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Luxury Brands Refuse To Sell Their Collections Online: Elitism Or Protecting Traditionalism?

Luxury brands including Chanel, Celine, Hermes and Dior still refuse to sell ready-to-wear collections online and limit them to stores. In 2014 why is this?


It is confusing to many that fashion brands do not sell their full collections online. Brands including Chanel, Céline, Hermes and Dior sell fragrances and cosmetics online but require you to go to their stores to purchase their ready-to-wear clothing collections. In a time like 2014 when shoppers are increasingly choosing to spend money online why do these fashion houses refuse to sell online?

Bruno Pavlovsky, Chanel’s president of global fashion, told Bloomberg last January:

“Fashion is about clothing, and clothing you need to see, to feel, to understand,” adding that the company’s digital initiatives are designed “more to bring the customers to the boutique.”

These are luxury brands that prize their exclusivity but this cannot be the only reason they refuse to sell online. Surely the high prices alone are enough to keep the brands exclusivity in tact whether they sell online or not.

For brands such as Dior, “you have to look at their business model” said Katalina Sharkey de Solis, managing director at ad agency Moving Image and Content.  “It’s a diffusion business model, so the percentage of revenue that ready-to-wear actually represents is very, very small.”

Brands may earn more of accessories than their ready to wear collections. They still make profits off selling clothing but Sharkey de Solis said by selling their clothing online brands run the risk of “cannibalizing in-store traffic.”

The decision to sell online also has to do with who owns it and the type of company it is. “If you’re a public company, you have to err on the side of making yourself more available,” Sharkey de Solis, referring to Burberry as an example. “They have their diffusion lines with different prices that are critical to that strategy.

By trying to maintain exclusivity brands could be missing out on opportunities to sell their goods and therefore result in loss of revenue. However, Sucharita Mulpuru-Kodali, vice president and principal analyst at Forrester said “yes, maybe they could increase sales [by selling online].”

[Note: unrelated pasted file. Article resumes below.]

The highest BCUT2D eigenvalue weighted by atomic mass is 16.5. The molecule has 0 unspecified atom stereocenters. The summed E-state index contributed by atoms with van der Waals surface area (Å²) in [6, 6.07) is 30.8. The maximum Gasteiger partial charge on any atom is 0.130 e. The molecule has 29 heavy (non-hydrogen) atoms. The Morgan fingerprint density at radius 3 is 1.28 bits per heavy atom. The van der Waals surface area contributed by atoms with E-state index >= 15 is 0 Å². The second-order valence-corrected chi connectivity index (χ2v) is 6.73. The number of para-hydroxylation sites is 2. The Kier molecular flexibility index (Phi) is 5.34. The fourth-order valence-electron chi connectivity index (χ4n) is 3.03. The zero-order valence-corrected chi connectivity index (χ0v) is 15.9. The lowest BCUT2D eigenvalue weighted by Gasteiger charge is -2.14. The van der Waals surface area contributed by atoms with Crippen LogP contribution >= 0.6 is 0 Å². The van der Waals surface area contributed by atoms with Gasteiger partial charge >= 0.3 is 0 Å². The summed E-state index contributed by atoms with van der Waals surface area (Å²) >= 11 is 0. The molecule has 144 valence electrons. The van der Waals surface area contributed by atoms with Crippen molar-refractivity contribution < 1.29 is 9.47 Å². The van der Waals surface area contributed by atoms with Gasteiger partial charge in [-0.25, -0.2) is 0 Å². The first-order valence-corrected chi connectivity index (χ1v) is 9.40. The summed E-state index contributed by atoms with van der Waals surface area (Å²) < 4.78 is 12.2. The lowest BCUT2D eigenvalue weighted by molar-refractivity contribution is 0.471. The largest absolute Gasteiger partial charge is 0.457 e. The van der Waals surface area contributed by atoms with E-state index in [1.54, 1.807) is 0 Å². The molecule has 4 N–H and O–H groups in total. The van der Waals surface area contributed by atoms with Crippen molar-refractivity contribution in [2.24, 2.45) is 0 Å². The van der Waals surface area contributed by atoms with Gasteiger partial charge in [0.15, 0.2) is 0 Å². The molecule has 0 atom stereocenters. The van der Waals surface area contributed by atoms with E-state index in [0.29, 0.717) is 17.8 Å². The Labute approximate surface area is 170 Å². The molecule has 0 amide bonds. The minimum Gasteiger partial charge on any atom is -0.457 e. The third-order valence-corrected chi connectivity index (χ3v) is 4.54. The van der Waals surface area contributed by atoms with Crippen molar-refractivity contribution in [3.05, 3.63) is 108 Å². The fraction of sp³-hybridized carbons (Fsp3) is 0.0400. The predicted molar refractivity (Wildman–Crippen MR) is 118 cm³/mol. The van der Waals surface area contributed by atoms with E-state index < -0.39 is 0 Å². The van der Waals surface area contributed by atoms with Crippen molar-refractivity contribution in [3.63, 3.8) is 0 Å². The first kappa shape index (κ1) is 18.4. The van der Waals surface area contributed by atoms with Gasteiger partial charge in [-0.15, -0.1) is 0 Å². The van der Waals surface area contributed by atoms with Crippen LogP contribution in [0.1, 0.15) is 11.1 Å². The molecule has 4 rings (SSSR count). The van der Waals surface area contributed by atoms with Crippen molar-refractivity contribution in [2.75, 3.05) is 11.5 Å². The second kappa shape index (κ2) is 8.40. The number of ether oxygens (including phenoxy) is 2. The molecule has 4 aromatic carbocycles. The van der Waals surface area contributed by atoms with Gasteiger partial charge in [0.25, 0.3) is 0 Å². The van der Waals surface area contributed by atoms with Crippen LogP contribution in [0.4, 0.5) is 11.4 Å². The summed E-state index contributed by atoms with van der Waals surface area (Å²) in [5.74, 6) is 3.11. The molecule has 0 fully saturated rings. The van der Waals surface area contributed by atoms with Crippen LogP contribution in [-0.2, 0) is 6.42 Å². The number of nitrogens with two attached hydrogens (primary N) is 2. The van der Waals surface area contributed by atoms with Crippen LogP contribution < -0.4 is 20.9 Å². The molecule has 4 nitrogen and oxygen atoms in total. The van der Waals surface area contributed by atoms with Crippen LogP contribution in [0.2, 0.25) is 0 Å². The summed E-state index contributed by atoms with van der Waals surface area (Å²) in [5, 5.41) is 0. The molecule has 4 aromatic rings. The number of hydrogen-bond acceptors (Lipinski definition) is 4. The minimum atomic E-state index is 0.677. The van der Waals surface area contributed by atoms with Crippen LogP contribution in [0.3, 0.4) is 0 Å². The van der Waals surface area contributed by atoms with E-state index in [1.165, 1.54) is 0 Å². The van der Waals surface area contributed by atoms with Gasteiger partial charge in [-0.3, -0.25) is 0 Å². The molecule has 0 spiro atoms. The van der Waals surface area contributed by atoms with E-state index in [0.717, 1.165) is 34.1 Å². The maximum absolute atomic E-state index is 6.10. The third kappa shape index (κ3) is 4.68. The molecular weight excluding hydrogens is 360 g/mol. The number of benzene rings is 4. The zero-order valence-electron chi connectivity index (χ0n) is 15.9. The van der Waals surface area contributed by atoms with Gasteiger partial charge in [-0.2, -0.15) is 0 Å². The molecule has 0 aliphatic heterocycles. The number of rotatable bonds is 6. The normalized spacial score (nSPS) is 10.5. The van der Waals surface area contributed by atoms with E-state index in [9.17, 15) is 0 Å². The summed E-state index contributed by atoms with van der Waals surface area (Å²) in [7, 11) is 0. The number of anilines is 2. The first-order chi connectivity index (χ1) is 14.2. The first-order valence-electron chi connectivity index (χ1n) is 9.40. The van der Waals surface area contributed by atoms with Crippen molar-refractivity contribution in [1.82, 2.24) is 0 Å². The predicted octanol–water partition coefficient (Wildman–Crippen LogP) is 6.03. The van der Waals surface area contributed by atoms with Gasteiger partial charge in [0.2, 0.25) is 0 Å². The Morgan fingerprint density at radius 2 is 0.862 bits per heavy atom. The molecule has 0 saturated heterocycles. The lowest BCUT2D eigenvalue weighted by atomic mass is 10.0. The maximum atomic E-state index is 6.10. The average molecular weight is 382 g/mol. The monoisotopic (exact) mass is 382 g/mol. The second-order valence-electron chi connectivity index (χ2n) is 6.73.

But, “a brand’s goals aren’t always to increase sales. It may be to preserve the quality of the brand so that it stays in business for another 100 years.

By selling in department store Sharkey de Solis said it gives sales associates the ability to vet who buys the items and allows brands to interact with prestigious clients.“The best merchandise often goes to pre-existing clients, people who have longstanding relationships with those department stores. [Brands are] counting on those sales associates to vet who should have the product and who shouldn’t.

Brands including Louis Vuitton, Givenchy, Burberry and Saint Laurent sell their ready-to wear online. It’s clear it is all to do with the brand and their business models. Brands such as Givenchy sell a lot of clothing online however they limit what items they sell. For example they sell many t-shirts but their couture gowns are not available online.

In future if brands do decide to partake in e-commerce it will undoubtedly be in a controlled way and the decision will most likely not be driven by profit but brand image. Despite not selling online products brands such as Chanel and Celine have done incredibly well over the years. “There’s no real reason until that market changes, for those brands to put ready-to-wear items online” said Sharkey de Solis.

For now it looks like to buy unique pieces from these luxury brands we’ll still have to hot-foot it to their stores. This refusal to sell online however cannot be truly seen as a negative. This preserves a long-standing and traditional experience of shopping that the internet cannot replace.

Unique clothing and craftsmanship must be seen to be truly appreciated. There is nothing more disappointing than finding your eagerly anticipated clothing has arrived in the post only to find the size does not fit.

Any true shopper will know there is no better feeling than when the cashier hands over your pristinely tissue- wrapped purchase in the surroundings of luxury and expense. That self-satisfied high will never fade.

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